As many students could not read, all lessons included lectures and demonstrations given by ECCI's bilingual superintendents and engineers. The curriculum alternated class time with on-the-job practice, and safety lessons were an inherent part of each day's work.

"This is like a shop class," Grumbach said at graduation ceremonies. "I am told this is the only school that some of these Iraqi kids have had."

On graduation day, Grumbach and Navy Cmdr. Scott Lister, an engineer with the Multinational Security Transition Command Iraq, helped Kubic and the ECCI staff distribute certificates and graduation tool kits consisting of a toolbox, a level, a tape measure, a file, a hammer, a spatula and a hardhat. Spirit of America, a nonprofit organization that also had helped graduates of Kubic's Seabee program, donated the kits. Michele Redmond, Spirit of America project director, said the organization seeks to extend the goodwill of the American people and support American military and civilian personnel "and people who call to Americans for help in their struggle for freedom and democracy."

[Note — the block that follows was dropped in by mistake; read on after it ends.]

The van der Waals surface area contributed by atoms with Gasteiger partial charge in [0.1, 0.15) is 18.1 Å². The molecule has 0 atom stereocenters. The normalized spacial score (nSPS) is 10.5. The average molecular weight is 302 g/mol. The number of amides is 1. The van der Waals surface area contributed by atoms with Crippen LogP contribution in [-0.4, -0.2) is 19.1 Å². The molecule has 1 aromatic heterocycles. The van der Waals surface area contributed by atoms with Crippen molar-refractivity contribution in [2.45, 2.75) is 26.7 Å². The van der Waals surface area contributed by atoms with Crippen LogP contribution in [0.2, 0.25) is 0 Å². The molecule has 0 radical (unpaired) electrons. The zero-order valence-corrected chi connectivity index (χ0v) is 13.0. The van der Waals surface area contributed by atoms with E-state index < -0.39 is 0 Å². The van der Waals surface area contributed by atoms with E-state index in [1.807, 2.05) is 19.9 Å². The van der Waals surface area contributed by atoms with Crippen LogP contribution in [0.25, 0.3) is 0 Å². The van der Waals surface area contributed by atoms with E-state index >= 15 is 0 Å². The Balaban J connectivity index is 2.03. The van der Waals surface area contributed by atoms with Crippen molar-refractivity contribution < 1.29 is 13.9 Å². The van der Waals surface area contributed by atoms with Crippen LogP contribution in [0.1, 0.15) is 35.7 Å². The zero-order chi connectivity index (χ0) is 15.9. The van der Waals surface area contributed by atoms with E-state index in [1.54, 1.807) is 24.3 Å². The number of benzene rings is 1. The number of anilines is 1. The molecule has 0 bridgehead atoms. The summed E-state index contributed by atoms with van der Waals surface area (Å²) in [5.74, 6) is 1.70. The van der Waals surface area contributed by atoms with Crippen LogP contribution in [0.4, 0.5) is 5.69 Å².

A new beginners class starts in early 2006, and some of the most promising current graduates will be invited to participate in advanced apprentice training. All students are welcome to use their new skills and new tools to help ECCI renovate Habbaniyah's classic old British Hotel, which will serve as headquarters for the Iraqi Army 7th Division.

"This is the part of Iraq within which these young builders must now grow, develop, and apply their new skills," Kubic said. "They must now do their part to build a new Iraq democracy and a country where they can live in peace with freedom."

(Elaine Eliah is a communications specialist with ECC International Baghdad.)

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Click photo for screen-resolution imageApprentices in Habbaniyah, Iraq, mark a measurement. The apprentices are helping to rebuild their town while learning valuable skills that will serve them for life. Photo courtesy of ECC International  
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Click photo for screen-resolution imageParticipants in the Iraq Construction Apprentice Program build a set of stairs. Photo courtesy of ECC International